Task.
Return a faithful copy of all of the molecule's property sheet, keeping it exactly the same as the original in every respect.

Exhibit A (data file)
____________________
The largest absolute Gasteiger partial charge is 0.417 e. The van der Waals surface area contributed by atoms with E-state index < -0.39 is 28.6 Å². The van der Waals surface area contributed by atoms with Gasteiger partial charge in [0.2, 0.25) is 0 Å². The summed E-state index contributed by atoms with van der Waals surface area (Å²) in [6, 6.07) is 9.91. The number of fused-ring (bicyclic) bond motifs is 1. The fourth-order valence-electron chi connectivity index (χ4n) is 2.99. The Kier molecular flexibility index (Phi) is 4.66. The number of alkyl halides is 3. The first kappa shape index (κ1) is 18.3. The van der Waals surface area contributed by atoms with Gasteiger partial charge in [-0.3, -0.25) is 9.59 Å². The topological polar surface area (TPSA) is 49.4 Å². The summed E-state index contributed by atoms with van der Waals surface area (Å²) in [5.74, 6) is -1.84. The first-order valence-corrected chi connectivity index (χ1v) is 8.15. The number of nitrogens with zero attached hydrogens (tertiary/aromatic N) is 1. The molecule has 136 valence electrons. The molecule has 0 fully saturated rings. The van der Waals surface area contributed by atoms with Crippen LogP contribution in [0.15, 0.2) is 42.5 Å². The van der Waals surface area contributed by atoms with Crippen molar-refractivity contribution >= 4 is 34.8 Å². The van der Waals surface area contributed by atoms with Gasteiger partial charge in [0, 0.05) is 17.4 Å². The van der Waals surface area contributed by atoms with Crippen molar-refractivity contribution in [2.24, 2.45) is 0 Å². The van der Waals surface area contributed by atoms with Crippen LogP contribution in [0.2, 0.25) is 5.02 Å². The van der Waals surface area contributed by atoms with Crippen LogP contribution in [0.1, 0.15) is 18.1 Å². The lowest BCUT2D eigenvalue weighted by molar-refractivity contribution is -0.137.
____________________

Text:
The largest absolute Gasteiger partial charge is 0.417 e. The van der Waals surface area contributed by atoms with E-state index < -0.39 is 28.6 Å². The van der Waals surface area contributed by atoms with Gasteiger partial charge in [0.2, 0.25) is 0 Å². The summed E-state index contributed by atoms with van der Waals surface area (Å²) in [6, 6.07) is 9.91. The number of fused-ring (bicyclic) bond motifs is 1. The fourth-order valence-electron chi connectivity index (χ4n) is 2.99. The Kier molecular flexibility index (Phi) is 4.66. The number of alkyl halides is 3. The first kappa shape index (κ1) is 18.3. The van der Waals surface area contributed by atoms with Gasteiger partial charge in [-0.3, -0.25) is 9.59 Å². The topological polar surface area (TPSA) is 49.4 Å². The summed E-state index contributed by atoms with van der Waals surface area (Å²) in [5.74, 6) is -1.84. The first-order valence-corrected chi connectivity index (χ1v) is 8.15. The number of nitrogens with zero attached hydrogens (tertiary/aromatic N) is 1. The molecule has 136 valence electrons. The molecule has 0 fully saturated rings. The van der Waals surface area contributed by atoms with Crippen LogP contribution in [0.15, 0.2) is 42.5 Å². The van der Waals surface area contributed by atoms with Crippen molar-refractivity contribution >= 4 is 34.8 Å². The van der Waals surface area contributed by atoms with Gasteiger partial charge in [0, 0.05) is 17.4 Å². The van der Waals surface area contributed by atoms with Crippen molar-refractivity contribution in [2.24, 2.45) is 0 Å². The van der Waals surface area contributed by atoms with Crippen LogP contribution in [0.2, 0.25) is 5.02 Å². The van der Waals surface area contributed by atoms with Crippen LogP contribution in [0.1, 0.15) is 18.1 Å². The lowest BCUT2D eigenvalue weighted by molar-refractivity contribution is -0.137.